If You’re a Black Woman Considering Fibroid Surgery, You Must Read This

Minimally invasive fibroid removal can pose big risks.

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Every year the equivalent of an airplaneful of women wind up dying when their minimally invasive surgery to remove fibroids or their uterus accidentally spreads undiagnosed uterine cancer. Many of those women are black, yet few of them fully understand the risks.

A growing body of evidence suggests that many women should steer clear of these minimally invasive, or laparoscopic, surgeries. A surgical instrument called a power morcellator, central to many laparoscopic surgeries to remove fibroids or the uterus, can spread an aggressive form of uterine cancer, called leiomyosarcoma, or LMS, that doctors can rarely detect until they are in the middle of surgery or when they are examining the removed tissue afterward.

The risk to a woman, black or white, whose fibroids are symptomatic enough to seek surgery is high. So is the likelihood that black women have been harmed by the procedure. Yet black women’s voices aren’t being heard in the campaign to end it.

Only one black woman—Nidra Phillips, 51, a New Orleans-area resident who had surgery in April—has come forward to say she was harmed.

“I had laparoscopic surgery, which sounded great,” says the mother of two sons, ages 17 and 24, who has been married for 26 years and who lacked insurance until this year. “‘Two weeks, don’t worry, you’ll be on your feet,’ the doctor said. I did not know that there was another option. I never knew that some fibroids could contain cancer.”

The Impact on Black Women

Just to be clear: Uterine fibroids are not cancer; nor do they cause cancer. They are benign, noncancerous growths in or on the uterus. They can be as small as a seed or a bean or grow as large as, or larger than, a grapefruit or cantaloupe.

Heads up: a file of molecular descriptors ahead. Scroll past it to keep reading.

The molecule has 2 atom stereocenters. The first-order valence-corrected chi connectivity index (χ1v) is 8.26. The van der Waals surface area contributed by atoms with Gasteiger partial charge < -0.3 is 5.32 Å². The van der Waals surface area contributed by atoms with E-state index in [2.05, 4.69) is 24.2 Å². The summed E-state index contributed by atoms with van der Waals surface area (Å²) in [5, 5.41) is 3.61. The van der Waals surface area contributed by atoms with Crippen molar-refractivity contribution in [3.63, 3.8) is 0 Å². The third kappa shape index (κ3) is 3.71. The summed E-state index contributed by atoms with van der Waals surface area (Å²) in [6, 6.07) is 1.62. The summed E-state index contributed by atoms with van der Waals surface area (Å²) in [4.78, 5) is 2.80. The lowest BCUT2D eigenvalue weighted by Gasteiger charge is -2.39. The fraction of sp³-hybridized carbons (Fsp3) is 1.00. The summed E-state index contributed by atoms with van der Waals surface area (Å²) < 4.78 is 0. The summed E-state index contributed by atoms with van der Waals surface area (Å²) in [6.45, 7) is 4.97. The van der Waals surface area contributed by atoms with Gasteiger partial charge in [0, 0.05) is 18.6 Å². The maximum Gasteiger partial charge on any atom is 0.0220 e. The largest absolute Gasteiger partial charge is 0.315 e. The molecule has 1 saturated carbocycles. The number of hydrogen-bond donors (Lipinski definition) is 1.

By age 50, up to 80 percent of black women have fibroids. For reasons no one fully understands, black women are two to three times as likely as white women to have fibroids with symptoms, and black women’s symptoms create problems at a younger age. Symptoms include heavy bleeding, cramping, abdominal pressure, an enlarged lower abdomen, frequent urination, painful sex, fatigue, miscarriages and infertility. Fibroids cause women to miss work and forgo career advancement and can interfere with their relationships.

“If I was on my feet too long, if I lifted anything heavy, I would start bleeding,” says Phillips, whose job as a janitor at Tulane University offered her health benefits. “I never knew if the bleeding would stop or it would continue until I needed another transfusion.” She had already had one.

No wonder many women seek surgical relief.

“I Thought It Was Solved”

Surgical options fall into two buckets: surgery to remove fibroids, a myomectomy; or surgery to remove the entire uterus, a hysterectomy. Several years ago, when Phillips was on Medicaid, her’ attempts to get a hysterectomy were denied. She was told that her symptoms would end when she reached menopause.

Traditional fibroid surgery—called an abdominal, or open, myomectomy—requires an incision roughly 8 inches long, a three- to four-day hospital stay and an at-home recovery of six to eight weeks. The fibroids are removed intact, as is the uterus during a traditional hysterectomy.

Laparoscopic myomectomies and hysterectomies feature incisions roughly the size of a quarter, hospital stays of mere hours, and recovery time of a month or less, allowing women to return quickly to their families and jobs and often preserve their fertility. These procedures also lead to fewer complications and deaths than either type of open abdominal surgery.

“I was so excited to finally have some serious attention to the situation,” Phillips says. “I thought it was solved.”